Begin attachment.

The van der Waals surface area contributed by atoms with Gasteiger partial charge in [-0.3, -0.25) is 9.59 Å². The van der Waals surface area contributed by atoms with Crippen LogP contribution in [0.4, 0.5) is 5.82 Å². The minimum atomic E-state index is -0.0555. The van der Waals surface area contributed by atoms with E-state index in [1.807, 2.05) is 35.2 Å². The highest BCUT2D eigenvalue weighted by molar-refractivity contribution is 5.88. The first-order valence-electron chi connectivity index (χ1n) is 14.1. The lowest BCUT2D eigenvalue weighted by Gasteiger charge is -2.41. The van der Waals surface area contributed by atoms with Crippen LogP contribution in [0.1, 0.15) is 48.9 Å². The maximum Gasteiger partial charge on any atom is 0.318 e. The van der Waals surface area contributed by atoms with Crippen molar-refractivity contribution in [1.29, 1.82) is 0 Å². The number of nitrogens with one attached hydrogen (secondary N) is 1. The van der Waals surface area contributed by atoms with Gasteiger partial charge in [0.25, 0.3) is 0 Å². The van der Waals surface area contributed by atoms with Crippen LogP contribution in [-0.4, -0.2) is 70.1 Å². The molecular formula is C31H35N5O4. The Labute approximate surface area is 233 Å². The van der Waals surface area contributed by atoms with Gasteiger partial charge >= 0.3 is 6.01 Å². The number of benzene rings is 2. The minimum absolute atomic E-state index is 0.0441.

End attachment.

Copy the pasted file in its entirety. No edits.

The van der Waals surface area contributed by atoms with Gasteiger partial charge in [-0.3, -0.25) is 9.59 Å². The van der Waals surface area contributed by atoms with Crippen LogP contribution in [0.4, 0.5) is 5.82 Å². The minimum atomic E-state index is -0.0555. The van der Waals surface area contributed by atoms with E-state index in [1.807, 2.05) is 35.2 Å². The highest BCUT2D eigenvalue weighted by molar-refractivity contribution is 5.88. The first-order valence-electron chi connectivity index (χ1n) is 14.1. The lowest BCUT2D eigenvalue weighted by Gasteiger charge is -2.41. The van der Waals surface area contributed by atoms with Crippen LogP contribution in [0.1, 0.15) is 48.9 Å². The maximum Gasteiger partial charge on any atom is 0.318 e. The van der Waals surface area contributed by atoms with Crippen molar-refractivity contribution in [1.29, 1.82) is 0 Å². The number of nitrogens with one attached hydrogen (secondary N) is 1. The van der Waals surface area contributed by atoms with Gasteiger partial charge in [0.25, 0.3) is 0 Å². The van der Waals surface area contributed by atoms with Crippen LogP contribution in [-0.4, -0.2) is 70.1 Å². The molecular formula is C31H35N5O4. The Labute approximate surface area is 233 Å². The van der Waals surface area contributed by atoms with Gasteiger partial charge >= 0.3 is 6.01 Å². The number of benzene rings is 2. The minimum absolute atomic E-state index is 0.0441.